If an individual is a married tax filer, and his or her spouse is also a participant in a retirement plan through their employer, then they are eligible to fully fund a deductible Traditional IRA account, provided that their annual income is under $98,000. This type of IRA can be partially funded if their income is between $98,000 and $118,000. However, if their income exceeds, the $118,000 threshold, then the deductible Traditional IRA cannot be funded.
For an individual who is a joint tax filer and whose spouse is not involved in an employer-sponsored retirement plan, a deductible Traditional IRA account can be fully funded if their annual income is below $183,000. This type of IRA can be partially funded if their income is between $183,000 and $194,000, but cannot be funded at all if their income is more than $194,000 per year.
- RMD Requirements^ – Based on the Required Minimum Distribution, or RMD, rules, those who own Traditional IRAs will be required to start withdrawing at least a certain amount from their accounts, beginning the years in which they turn age 70 1/2. If you do not comply with the RMD requirements, you could be penalized
- No Additional Contributions^ – When you turn age 70 1/2, you will also no longer be allowed to make any further contributions into your Traditional IRA account.
In addition, with the deductible version of the Traditional IRA, because your contributions have not yet been taxed, and the earnings inside of the account are tax-deferred, all of the withdrawals will be considered to be taxable income. With that in mind, the actual amount of money that is netted out of each withdrawal will depend upon your tax bracket at the time.
Side Note^: Distributions from your Tax-Deductible IRAs can increase the tax rate you pay on your Social Security Income. Therefore, although IRAs can be a great way of saving for retirement they can also have drawbacks and paying higher tax rates on your Social Security could be one of them.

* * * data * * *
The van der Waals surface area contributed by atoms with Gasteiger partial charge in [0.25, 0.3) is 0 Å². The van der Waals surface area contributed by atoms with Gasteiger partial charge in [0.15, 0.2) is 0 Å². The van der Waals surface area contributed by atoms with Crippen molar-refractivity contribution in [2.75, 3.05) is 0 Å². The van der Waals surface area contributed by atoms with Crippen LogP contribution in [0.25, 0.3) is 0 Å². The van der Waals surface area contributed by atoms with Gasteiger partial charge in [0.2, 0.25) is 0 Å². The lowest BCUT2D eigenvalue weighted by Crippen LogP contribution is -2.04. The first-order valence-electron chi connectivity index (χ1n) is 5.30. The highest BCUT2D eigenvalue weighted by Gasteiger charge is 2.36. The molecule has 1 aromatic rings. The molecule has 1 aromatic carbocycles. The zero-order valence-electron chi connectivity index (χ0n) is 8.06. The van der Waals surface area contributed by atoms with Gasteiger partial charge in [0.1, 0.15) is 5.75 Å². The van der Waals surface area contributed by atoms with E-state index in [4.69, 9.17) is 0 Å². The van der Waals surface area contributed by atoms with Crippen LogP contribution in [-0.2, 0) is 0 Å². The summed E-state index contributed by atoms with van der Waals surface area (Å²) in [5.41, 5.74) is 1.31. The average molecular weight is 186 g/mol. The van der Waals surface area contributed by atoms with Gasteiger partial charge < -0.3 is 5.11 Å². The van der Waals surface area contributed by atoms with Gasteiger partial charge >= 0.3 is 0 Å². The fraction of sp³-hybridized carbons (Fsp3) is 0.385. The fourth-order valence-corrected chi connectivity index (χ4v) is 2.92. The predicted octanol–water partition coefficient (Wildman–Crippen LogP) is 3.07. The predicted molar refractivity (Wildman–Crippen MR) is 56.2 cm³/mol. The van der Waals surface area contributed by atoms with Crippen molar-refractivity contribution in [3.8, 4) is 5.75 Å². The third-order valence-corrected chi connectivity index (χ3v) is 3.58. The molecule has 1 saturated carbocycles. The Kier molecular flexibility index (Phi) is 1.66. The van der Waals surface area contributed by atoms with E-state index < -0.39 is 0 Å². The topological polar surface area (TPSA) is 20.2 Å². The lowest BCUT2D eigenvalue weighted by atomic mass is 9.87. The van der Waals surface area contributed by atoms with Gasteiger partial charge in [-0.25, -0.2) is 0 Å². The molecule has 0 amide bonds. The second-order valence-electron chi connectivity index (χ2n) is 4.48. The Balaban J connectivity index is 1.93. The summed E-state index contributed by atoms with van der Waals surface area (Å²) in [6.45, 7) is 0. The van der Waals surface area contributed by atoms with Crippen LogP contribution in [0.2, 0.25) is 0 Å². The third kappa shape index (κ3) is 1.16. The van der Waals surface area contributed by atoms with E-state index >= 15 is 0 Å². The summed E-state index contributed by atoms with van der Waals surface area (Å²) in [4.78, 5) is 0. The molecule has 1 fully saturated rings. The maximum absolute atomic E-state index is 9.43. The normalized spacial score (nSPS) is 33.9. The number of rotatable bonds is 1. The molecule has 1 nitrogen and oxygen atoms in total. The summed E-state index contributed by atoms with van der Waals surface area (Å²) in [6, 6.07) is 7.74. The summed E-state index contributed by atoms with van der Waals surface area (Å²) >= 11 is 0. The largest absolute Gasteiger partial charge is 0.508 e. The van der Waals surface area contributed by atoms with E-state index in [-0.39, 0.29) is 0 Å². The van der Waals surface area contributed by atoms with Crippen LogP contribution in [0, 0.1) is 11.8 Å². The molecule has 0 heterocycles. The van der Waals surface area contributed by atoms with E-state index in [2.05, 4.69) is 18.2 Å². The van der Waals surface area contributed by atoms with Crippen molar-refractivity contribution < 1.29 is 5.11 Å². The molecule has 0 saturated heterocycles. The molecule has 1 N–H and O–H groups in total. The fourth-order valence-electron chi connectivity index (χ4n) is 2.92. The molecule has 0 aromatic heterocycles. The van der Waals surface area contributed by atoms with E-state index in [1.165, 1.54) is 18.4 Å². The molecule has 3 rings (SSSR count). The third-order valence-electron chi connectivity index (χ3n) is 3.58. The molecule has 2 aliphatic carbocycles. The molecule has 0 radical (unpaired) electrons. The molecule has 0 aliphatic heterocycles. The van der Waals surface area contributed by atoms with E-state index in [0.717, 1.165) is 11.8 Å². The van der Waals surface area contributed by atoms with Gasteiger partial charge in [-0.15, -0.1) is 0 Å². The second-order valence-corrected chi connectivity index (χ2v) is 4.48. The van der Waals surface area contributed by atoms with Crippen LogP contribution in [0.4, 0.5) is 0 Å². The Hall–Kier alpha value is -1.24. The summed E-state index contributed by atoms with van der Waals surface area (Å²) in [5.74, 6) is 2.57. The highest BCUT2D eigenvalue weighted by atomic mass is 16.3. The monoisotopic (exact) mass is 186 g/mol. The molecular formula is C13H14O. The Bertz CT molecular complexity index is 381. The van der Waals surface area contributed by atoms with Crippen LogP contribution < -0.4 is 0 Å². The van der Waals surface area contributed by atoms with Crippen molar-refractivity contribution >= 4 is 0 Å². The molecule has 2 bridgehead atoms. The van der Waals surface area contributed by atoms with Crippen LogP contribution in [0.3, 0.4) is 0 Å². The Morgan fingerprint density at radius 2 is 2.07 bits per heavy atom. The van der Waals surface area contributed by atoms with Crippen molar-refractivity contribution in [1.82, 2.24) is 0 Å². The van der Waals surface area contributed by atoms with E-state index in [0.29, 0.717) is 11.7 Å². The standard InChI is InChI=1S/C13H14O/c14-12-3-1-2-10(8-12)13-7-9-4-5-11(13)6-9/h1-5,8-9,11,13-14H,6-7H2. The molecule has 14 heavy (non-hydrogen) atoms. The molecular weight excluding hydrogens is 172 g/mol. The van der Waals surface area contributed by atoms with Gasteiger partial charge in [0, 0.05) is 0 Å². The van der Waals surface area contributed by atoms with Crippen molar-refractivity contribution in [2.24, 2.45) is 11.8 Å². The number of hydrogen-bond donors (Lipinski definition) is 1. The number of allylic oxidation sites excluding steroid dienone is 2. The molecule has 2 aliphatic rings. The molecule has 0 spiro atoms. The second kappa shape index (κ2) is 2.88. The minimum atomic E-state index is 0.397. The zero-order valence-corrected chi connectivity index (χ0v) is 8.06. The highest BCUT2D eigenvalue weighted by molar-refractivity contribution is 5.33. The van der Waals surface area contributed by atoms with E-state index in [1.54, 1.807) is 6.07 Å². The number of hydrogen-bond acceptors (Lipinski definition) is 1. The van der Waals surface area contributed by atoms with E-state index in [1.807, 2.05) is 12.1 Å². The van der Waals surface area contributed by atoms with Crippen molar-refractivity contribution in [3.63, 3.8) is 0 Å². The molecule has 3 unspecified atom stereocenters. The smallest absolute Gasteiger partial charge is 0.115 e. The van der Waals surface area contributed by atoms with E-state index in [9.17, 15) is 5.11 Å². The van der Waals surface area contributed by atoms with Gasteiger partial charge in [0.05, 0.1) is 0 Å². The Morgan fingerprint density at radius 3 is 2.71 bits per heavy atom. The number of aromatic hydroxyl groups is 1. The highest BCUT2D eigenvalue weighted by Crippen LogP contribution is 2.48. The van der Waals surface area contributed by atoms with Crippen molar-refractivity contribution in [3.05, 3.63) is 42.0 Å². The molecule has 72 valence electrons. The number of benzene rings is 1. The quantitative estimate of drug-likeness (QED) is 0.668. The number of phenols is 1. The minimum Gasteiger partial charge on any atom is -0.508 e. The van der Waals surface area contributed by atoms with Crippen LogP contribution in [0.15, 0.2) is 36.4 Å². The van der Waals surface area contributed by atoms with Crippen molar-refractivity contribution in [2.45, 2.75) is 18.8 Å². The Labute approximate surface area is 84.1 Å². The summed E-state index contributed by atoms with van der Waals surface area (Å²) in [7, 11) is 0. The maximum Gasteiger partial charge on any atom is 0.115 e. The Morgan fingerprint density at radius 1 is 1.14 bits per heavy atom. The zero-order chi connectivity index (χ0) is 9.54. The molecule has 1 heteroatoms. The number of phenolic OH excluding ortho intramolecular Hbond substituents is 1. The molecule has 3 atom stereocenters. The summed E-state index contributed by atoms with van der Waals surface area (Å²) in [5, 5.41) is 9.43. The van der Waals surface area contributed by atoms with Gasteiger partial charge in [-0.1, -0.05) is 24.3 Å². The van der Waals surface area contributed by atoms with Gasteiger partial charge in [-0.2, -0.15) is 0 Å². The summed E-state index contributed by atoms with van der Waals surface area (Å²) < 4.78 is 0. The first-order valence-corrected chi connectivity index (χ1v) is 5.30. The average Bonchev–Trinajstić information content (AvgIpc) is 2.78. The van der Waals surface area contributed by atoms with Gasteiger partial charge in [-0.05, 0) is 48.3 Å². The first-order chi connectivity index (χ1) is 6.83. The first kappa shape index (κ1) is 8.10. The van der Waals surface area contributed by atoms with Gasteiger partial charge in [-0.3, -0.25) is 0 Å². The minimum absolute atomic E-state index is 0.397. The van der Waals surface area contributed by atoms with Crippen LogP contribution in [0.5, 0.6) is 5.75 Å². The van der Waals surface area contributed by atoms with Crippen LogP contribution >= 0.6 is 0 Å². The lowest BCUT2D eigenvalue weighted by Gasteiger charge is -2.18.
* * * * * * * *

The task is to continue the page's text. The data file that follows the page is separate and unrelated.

In 1997, investors were introduced to the Roth IRA. This plan, while it has some similarities to the Traditional IRA account, also has several key differences. First, with the Roth IRA, contributions enter the account after they’ve been taxed. Therefore, there is no tax deduction of deposits.
Another key difference with the Roth IRA is that the funds that are inside of the account grow tax-free^. The money can also, in most cases, be withdrawn on a tax-free basis. This can make a substantial difference in the amount of money that is netted out to the retiree / investor.
Unlike the Traditional IRA, there is also no RMD requirement. Therefore, the account holder will not be required to begin withdrawing funds from the account at age 70 1/2 – or at any age. Nor must they stop making deposits into the account at a certain age.
It is important to note that with a Roth IRA account, there is still a 10% IRS early withdrawal penalty by removing funds from the account prior to reaching age 59 1/2. However, if the funds that are withdrawn are the investor’s initial contributions, there will be no IRS penalty – regardless of the age of the investor as long as the deposits have met certain IRS limitations.